The working group has completed it's task and submitted a report and recommendations to the Central Council for Church Bellringers.   This website is minimally maintained as an archive and a benchmark to measure future progress.


Observation on the dynamic between ringing couples

This isn't really a story, more a general observation based on something that I've seen happen A LOT over the years. I must stress that the
below in no way applies across the board but I have witnessed it on multiple occasions. Apologies for the use of one or two colloquialisms but I'm sure it doesn't distract from the point at issue.

I've been a ringer for 34 years and something that I have found to be a constant source of irritation whilst attending numerous local practice nights, branch meetings etc. during that time is the habit that some males seem to have when ringing in a touch with their female partner whereby they give a nod, raise of the eyebrows or similar gesture whenever they dodge (or some other piece of work) with "The Mrs" - I don't generally notice them do this to other members of the band and I've always found it gets my hackles rising.

Maybe male concerned has been primed by the female to provide this support, but in my experience it usually appears to be such an instinctive, unconscious gesture that I am not sure it is the case. I don't find that the relative abilities of the couple as individual ringers is too much of a factor, although I must stress that I have seen on occasions, when Mrs is clearly a better, more experienced ringer than Mr, the same gesturing applied the other way, but this seems to be a considerably more uncommon occurrence.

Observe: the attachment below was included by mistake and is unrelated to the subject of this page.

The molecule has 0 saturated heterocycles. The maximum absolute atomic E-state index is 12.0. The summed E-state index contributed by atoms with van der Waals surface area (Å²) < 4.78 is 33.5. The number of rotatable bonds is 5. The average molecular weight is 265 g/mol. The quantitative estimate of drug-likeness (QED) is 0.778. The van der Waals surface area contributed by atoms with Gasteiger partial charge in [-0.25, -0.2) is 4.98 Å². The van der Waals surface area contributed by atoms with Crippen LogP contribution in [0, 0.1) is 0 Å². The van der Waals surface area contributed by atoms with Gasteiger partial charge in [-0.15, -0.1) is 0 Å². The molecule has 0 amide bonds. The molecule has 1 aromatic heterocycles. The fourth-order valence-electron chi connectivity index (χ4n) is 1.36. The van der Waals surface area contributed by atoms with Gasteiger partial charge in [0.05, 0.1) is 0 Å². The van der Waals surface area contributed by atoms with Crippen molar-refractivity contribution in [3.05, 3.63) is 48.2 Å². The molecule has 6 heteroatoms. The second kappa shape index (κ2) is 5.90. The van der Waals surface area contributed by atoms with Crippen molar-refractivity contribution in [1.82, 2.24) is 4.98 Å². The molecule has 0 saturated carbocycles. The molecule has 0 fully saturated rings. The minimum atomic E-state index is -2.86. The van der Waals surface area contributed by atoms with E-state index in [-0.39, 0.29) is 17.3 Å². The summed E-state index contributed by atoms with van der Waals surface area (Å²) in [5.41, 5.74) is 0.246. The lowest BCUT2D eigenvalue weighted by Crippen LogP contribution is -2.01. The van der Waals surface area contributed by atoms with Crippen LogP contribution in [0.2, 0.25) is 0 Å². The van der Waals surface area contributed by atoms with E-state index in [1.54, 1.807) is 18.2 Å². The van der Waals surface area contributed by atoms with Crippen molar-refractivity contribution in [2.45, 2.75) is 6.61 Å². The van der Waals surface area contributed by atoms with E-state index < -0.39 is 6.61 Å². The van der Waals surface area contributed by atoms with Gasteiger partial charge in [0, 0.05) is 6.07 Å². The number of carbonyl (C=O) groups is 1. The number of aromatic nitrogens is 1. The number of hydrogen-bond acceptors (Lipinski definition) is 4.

I will also point out that I have been present on a number of occasions where a male has been publicly chastised by his partner for failing to provide any help or support during a touch in which they are both taking part, but rarely seen this happen the other way round. I think this scenario is less common but I have seen it happen.

I have seen the above usually at local practices rather than at the more advanced end of the ringing spectrum where individuals tend to be more self-sufficient, but that's not to say I haven't seen it happen there as well. As a male who generally attends ringing as a single person, I've felt myself almost squirming with embarrassment at the behaviour of some men towards their partners in ringing situations, and I always try my level best to ensure that I don't do it myself, or wouldn't if I ever had a ringing partner.